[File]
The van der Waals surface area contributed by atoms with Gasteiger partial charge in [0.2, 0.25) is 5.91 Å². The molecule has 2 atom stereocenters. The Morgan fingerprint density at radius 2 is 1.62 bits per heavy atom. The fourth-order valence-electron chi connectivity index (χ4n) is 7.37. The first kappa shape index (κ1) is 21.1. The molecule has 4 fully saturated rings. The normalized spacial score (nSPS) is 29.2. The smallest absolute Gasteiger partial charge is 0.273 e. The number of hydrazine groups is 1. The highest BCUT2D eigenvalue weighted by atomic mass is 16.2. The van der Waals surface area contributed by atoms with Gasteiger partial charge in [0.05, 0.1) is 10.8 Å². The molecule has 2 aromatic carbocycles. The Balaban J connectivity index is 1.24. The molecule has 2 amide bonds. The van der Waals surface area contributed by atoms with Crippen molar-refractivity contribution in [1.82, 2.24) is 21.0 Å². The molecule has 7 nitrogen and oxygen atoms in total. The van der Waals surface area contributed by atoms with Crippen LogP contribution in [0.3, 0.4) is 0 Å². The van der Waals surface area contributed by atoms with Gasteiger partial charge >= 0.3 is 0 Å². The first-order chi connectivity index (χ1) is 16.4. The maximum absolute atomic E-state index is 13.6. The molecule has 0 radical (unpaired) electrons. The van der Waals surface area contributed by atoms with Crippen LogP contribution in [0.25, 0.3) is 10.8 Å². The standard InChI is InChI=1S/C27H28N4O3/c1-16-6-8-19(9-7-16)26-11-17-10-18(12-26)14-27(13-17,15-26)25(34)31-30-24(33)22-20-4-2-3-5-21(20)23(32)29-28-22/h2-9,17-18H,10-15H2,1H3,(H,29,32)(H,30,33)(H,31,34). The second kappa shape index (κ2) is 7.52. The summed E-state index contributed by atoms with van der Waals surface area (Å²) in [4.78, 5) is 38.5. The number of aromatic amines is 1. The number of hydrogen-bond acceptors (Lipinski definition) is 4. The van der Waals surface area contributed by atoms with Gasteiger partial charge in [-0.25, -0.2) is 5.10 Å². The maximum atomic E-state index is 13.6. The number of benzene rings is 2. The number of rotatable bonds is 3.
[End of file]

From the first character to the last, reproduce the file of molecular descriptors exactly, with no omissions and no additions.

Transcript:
The van der Waals surface area contributed by atoms with Gasteiger partial charge in [0.2, 0.25) is 5.91 Å². The molecule has 2 atom stereocenters. The Morgan fingerprint density at radius 2 is 1.62 bits per heavy atom. The fourth-order valence-electron chi connectivity index (χ4n) is 7.37. The first kappa shape index (κ1) is 21.1. The molecule has 4 fully saturated rings. The normalized spacial score (nSPS) is 29.2. The smallest absolute Gasteiger partial charge is 0.273 e. The number of hydrazine groups is 1. The highest BCUT2D eigenvalue weighted by atomic mass is 16.2. The van der Waals surface area contributed by atoms with Gasteiger partial charge in [0.05, 0.1) is 10.8 Å². The molecule has 2 aromatic carbocycles. The Balaban J connectivity index is 1.24. The molecule has 2 amide bonds. The van der Waals surface area contributed by atoms with Crippen molar-refractivity contribution in [1.82, 2.24) is 21.0 Å². The molecule has 7 nitrogen and oxygen atoms in total. The van der Waals surface area contributed by atoms with Crippen LogP contribution in [0.3, 0.4) is 0 Å². The van der Waals surface area contributed by atoms with Gasteiger partial charge >= 0.3 is 0 Å². The first-order chi connectivity index (χ1) is 16.4. The maximum absolute atomic E-state index is 13.6. The molecule has 0 radical (unpaired) electrons. The van der Waals surface area contributed by atoms with Crippen LogP contribution in [0.25, 0.3) is 10.8 Å². The standard InChI is InChI=1S/C27H28N4O3/c1-16-6-8-19(9-7-16)26-11-17-10-18(12-26)14-27(13-17,15-26)25(34)31-30-24(33)22-20-4-2-3-5-21(20)23(32)29-28-22/h2-9,17-18H,10-15H2,1H3,(H,29,32)(H,30,33)(H,31,34). The second kappa shape index (κ2) is 7.52. The summed E-state index contributed by atoms with van der Waals surface area (Å²) in [4.78, 5) is 38.5. The number of aromatic amines is 1. The number of hydrogen-bond acceptors (Lipinski definition) is 4. The van der Waals surface area contributed by atoms with Gasteiger partial charge in [-0.25, -0.2) is 5.10 Å². The maximum atomic E-state index is 13.6. The number of benzene rings is 2. The number of rotatable bonds is 3.